You are indeed correct, a study by Karthikeyan et. al. suggests that the Dipole moment of terephthalic acid is indeed around ~2.6D (in air), the same as your latter source.
From the paper,
The calculated dipole moment of
the title compound is 2.57 Debye in gas and 3.14 in solvent
The same paper later mentions,
The calculated value of dipole moment is found to be 2.733
Debye. The highest value of dipole moment is observed in the component of µZ which is -2.733
D since the dipole vector is oriented negative Z direction. The dipole moment is zero in µX and
This is expected since terephthalic acid has only two stable rotamers with practically equal energies, both of which are planar.
Now even though the paper does not mention this clearly anywhere, what this suggests to me is 2.5704 D is the average Dipole moment of the 3a rotamer (varying from 2.4078 to 2.733 due to COOH twisting vibrations? unclear from the paper), since the Dipole moment of 3b should definitely be zero.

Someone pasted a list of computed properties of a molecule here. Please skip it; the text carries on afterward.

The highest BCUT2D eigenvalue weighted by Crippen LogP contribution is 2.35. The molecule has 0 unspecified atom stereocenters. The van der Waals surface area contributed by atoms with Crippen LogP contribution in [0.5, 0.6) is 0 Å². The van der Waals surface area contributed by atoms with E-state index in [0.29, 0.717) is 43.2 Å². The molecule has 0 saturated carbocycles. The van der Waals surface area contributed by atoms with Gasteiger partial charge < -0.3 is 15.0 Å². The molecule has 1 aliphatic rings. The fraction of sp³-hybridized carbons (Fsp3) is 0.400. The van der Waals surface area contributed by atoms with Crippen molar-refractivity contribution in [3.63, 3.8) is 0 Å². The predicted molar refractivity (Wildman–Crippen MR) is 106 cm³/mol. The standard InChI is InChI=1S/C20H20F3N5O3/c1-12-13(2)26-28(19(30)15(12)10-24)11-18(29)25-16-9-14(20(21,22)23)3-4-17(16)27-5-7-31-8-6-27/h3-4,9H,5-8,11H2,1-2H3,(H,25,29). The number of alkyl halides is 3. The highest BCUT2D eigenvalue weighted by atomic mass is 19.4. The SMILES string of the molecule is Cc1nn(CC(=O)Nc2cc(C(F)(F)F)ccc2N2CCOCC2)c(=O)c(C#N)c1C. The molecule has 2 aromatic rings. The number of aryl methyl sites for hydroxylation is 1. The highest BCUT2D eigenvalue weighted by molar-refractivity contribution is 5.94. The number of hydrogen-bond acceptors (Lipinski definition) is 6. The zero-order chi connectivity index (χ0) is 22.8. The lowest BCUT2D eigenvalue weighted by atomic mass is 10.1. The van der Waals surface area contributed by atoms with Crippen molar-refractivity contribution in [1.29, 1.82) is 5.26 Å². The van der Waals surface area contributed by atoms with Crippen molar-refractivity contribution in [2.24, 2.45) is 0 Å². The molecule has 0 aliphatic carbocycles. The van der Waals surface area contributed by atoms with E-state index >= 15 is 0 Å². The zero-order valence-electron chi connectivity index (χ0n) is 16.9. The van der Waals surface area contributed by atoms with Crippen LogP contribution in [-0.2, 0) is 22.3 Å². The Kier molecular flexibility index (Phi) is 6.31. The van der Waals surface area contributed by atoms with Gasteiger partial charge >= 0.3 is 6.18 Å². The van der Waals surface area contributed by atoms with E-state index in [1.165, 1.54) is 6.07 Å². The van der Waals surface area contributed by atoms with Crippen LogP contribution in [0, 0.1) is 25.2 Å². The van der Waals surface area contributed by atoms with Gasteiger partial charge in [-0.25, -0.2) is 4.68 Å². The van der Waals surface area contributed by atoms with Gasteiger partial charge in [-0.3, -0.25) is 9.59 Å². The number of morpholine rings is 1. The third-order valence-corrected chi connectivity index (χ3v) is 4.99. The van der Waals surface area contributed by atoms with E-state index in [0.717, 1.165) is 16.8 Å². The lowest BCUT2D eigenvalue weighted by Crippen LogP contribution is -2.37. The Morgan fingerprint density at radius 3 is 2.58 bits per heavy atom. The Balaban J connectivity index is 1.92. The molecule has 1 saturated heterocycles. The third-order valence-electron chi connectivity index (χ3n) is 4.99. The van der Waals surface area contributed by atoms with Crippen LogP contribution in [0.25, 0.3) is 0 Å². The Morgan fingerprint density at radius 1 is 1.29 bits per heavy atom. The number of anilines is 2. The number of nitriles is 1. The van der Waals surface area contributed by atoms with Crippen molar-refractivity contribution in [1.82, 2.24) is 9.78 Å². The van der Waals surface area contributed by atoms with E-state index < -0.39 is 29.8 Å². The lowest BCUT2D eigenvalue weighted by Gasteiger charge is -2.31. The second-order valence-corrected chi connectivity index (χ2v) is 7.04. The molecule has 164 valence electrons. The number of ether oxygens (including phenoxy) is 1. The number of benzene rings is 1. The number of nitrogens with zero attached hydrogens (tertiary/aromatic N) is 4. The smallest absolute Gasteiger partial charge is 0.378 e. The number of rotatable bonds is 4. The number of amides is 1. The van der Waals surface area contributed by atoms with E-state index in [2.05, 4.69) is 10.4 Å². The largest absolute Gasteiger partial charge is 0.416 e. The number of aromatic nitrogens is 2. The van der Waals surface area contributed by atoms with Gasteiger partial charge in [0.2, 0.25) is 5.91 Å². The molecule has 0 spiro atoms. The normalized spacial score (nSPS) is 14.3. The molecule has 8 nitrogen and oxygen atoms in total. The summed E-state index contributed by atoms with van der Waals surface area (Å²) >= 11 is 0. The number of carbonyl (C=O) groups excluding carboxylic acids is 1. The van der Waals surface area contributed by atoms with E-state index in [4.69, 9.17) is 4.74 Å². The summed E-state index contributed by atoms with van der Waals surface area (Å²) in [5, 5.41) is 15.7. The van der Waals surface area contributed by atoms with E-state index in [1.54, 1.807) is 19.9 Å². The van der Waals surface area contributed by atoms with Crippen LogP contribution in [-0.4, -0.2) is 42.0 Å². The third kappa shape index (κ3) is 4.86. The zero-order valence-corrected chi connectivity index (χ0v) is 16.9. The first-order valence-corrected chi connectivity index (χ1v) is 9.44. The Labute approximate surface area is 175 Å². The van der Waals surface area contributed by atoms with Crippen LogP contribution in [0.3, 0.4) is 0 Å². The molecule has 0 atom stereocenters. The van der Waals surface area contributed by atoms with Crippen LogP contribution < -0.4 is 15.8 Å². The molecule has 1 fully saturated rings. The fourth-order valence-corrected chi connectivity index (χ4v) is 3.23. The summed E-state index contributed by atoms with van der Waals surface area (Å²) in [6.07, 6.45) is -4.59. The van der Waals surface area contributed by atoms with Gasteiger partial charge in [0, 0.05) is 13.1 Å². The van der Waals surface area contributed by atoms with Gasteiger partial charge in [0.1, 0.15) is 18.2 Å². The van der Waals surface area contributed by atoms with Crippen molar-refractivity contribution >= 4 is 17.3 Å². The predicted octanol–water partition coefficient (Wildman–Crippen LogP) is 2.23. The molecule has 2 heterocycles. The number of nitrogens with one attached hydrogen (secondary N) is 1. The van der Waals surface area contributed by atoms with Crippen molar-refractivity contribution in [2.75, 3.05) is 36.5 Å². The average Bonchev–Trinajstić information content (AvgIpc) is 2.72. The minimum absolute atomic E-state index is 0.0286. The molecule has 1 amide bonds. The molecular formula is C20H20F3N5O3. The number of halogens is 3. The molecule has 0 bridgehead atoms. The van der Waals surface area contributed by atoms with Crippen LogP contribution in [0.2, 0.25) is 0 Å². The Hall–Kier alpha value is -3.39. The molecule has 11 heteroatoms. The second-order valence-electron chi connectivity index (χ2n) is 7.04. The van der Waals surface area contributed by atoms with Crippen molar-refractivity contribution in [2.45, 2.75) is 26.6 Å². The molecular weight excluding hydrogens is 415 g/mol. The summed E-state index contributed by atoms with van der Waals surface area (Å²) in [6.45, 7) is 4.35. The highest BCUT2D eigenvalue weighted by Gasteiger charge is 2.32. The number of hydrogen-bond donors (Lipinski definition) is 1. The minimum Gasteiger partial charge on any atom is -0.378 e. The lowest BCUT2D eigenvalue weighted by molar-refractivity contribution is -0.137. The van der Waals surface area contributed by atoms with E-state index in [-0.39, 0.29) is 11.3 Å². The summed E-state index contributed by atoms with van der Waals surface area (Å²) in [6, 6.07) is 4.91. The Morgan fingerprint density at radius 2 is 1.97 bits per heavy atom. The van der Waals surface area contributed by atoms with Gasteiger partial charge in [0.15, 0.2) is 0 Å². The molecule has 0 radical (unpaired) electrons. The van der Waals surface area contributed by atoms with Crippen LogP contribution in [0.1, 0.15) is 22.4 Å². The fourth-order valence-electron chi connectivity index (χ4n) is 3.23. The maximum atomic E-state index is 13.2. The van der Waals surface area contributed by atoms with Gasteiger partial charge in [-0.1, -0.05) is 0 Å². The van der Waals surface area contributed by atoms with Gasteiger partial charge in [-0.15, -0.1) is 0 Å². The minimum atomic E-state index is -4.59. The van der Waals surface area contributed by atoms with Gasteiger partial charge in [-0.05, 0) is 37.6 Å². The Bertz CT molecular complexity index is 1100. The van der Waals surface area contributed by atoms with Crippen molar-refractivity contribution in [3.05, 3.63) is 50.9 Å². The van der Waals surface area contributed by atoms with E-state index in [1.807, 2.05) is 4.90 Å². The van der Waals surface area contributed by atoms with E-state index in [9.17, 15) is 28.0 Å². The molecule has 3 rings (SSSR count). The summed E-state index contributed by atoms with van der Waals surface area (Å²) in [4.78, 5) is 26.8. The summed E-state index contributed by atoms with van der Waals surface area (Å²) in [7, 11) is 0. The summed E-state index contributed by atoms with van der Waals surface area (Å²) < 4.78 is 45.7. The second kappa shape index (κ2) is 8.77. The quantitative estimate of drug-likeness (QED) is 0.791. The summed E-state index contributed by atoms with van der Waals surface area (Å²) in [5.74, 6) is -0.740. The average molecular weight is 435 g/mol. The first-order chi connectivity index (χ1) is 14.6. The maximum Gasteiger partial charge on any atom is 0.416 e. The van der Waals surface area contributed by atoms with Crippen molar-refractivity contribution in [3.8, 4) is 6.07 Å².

Since both the rotamers exist in nearly equal concentrations, This could suggest that the average dipole moment of should be written as ~2.6/2 D? It's unclear.
Karthikeyan, N.; Joseph Prince, J.; Ramalingam, S.; Periandy, S. Electronic [UV–Visible] and vibrational [FT-IR, FT-Raman] investigation and NMR–mass spectroscopic analysis of terephthalic acid using quantum Gaussian calculations. Spectrochim. Acta, Part A 2015, 139, 229–242. DOI: 10.1016/j.saa.2014.11.112.
Zoran, Marković; Dalibor, Bajduk; Ivan, Gutman ; Geometry and conformation of benzenecarboxylic acids, Journal of the Serbian Chemical Society 2004 69, 877-882. DOI: 10.2298/JSC0411877M